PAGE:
Lamb diseases and mortality
Quite often with ewes, a difficult parturition and weather conditions can have an indirect effect on the behaviour of the ewe which can result in lamb mortality (Nowak, 2006). Possible ways to advance survival of the newborn lamb is to maximise lamb vigour, encourage maternal bonding, enhance colostrum production, select on behaviour traits, and improved feed management during late pregnancy.
What is the correct temperature of a healthy lamb?
39 to 40°C
Why is hypothermia so common in newborn lambs within the first few hours of birth?
Mortality rates as high as 50% during the first 48 hours are a result of starvation and hypothermia. Hypothermia is most common in smaller lambs, especially those from poorly nourished mothers during the pregnancy as they do not have as much fat reserves as larger lambs. The reason for hypothermia is simply that the lamb has been kept warm at a temperature of 39 degrees inside the uterus before birth and after birth the lambs temperature drops by 1-2 degrees below this shortly after birth. To compensate for this heat loss, lambs must increase heat production by up to 15 times the level it was before birth (Alexander, 1962). Hypothermia is considered severe when the lamb has a temperature below 37°C (99°F) (AHDB).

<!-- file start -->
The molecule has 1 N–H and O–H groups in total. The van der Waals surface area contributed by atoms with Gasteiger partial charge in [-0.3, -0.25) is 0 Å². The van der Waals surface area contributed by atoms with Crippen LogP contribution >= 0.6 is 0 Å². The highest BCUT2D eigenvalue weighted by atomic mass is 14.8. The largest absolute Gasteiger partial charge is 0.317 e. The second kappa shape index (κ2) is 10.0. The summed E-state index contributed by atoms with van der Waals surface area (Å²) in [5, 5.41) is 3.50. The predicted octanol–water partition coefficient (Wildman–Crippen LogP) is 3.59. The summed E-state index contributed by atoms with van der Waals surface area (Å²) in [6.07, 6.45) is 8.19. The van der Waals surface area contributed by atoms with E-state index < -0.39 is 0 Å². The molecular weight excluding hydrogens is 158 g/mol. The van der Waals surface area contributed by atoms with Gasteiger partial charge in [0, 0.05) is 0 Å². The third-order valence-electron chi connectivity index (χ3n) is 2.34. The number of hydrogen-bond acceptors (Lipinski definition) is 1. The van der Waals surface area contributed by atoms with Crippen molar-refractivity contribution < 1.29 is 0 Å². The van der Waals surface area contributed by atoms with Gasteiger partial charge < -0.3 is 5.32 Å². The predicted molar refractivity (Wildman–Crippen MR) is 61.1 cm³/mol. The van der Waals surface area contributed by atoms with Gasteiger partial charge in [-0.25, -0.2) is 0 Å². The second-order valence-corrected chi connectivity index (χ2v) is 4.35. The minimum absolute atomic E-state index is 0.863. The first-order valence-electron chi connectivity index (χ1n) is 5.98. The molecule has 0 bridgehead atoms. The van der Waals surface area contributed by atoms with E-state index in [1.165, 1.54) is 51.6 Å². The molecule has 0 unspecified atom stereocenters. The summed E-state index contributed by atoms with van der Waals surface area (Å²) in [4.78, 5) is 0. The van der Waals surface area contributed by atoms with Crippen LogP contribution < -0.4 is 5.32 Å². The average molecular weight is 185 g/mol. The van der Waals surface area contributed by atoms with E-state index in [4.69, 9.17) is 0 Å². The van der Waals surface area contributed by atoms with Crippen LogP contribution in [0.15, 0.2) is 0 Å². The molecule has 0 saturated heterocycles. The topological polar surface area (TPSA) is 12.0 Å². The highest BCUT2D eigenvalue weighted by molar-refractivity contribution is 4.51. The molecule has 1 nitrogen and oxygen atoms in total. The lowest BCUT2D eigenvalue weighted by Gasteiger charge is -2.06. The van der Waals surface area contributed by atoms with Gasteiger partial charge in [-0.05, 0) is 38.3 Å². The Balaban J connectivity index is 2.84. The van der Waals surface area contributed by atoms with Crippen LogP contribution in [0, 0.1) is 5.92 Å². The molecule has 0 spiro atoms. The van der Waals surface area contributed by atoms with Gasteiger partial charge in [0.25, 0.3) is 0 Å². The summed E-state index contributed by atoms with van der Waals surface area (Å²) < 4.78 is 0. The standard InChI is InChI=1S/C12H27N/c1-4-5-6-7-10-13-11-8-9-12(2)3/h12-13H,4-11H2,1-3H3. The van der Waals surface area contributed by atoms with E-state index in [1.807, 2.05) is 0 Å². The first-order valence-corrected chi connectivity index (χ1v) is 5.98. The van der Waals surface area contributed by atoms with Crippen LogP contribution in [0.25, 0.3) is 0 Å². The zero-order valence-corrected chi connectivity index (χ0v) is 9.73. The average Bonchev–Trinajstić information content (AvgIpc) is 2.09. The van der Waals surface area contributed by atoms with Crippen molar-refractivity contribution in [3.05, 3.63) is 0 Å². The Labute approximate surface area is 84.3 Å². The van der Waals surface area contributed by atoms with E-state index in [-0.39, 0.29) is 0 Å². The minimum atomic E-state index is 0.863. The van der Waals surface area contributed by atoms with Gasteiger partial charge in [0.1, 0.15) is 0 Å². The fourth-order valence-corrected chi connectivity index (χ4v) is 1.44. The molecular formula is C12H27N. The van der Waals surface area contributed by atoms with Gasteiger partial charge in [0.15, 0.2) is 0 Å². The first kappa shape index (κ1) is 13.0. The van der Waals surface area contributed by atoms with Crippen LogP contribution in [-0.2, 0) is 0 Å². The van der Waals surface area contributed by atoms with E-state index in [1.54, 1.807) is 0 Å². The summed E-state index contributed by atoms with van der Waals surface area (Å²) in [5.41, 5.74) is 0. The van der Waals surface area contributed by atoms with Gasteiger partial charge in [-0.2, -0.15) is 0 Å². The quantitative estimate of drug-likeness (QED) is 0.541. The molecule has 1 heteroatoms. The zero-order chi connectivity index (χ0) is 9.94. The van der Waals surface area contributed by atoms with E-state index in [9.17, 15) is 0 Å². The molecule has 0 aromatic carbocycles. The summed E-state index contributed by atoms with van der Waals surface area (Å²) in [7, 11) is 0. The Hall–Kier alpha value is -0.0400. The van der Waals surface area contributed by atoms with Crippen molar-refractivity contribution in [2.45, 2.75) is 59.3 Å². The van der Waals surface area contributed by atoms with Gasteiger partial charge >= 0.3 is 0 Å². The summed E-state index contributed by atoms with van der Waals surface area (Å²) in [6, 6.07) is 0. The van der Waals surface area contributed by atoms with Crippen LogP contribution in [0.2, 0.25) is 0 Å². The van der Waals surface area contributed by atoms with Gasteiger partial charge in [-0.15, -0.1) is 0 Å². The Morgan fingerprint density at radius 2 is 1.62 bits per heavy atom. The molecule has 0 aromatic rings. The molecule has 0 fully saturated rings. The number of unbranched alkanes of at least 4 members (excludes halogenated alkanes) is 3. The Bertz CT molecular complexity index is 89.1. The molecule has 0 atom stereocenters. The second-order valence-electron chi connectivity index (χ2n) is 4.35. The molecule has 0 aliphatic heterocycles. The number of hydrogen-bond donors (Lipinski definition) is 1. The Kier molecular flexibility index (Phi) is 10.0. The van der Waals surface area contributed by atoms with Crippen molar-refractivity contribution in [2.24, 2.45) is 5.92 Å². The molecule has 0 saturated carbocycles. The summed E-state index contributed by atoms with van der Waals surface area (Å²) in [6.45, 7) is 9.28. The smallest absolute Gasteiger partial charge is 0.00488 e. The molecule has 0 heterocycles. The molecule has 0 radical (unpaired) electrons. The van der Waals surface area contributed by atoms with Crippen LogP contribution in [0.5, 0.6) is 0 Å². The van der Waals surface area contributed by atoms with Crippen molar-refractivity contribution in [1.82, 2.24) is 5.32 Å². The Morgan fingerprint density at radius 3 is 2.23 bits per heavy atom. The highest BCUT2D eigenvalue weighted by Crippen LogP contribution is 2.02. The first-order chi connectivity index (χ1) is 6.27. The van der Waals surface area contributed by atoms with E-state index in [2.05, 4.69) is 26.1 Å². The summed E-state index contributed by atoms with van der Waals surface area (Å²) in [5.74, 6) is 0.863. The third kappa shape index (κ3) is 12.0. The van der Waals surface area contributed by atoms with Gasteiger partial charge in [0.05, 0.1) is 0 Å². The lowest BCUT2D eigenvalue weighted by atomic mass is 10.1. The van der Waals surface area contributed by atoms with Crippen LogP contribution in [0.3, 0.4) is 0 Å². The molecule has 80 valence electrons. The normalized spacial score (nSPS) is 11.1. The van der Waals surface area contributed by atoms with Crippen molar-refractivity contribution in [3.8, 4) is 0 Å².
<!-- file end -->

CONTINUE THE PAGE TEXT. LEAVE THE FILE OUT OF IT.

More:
What are the symptoms of hypothermia?
Standing ability is a good indicator, if the lamb is wobbly on its feet, shivering and standing in a hunched position.
How can I prevent hypothermia in lambs?
Risk of hypothermia in the newborn lamb can be reduced if there is a good maternal bond between the mother and young as she will groom and lick the lamb to make it dry and prevent a chill. In cases where there are orphan lambs, a heat lamp is a good option to help keep the lamb warm. Ensuring the lamb receives adequate levels of colostrum as soon as possible after birth will help to boost energy reserves in the lamb. Often it is the case that ewes do not produce enough colostrum, especially if there are multiple lambs. Therefore a colostrum supplement can be used, such as Take-off. This provides the weak lamb with energy and helps reduce the risk of starvation and hypothermia.
How do I treat a comatose lamb with hypothermia?
Intraperitoneal injection can be a life saver at this point if the lamb is lying flat out and close to death. A 20% glucose solution should be administered to the lamb. Place lamb in warming box and continue colostrum feeding thereafter.
What causes lambs to scour?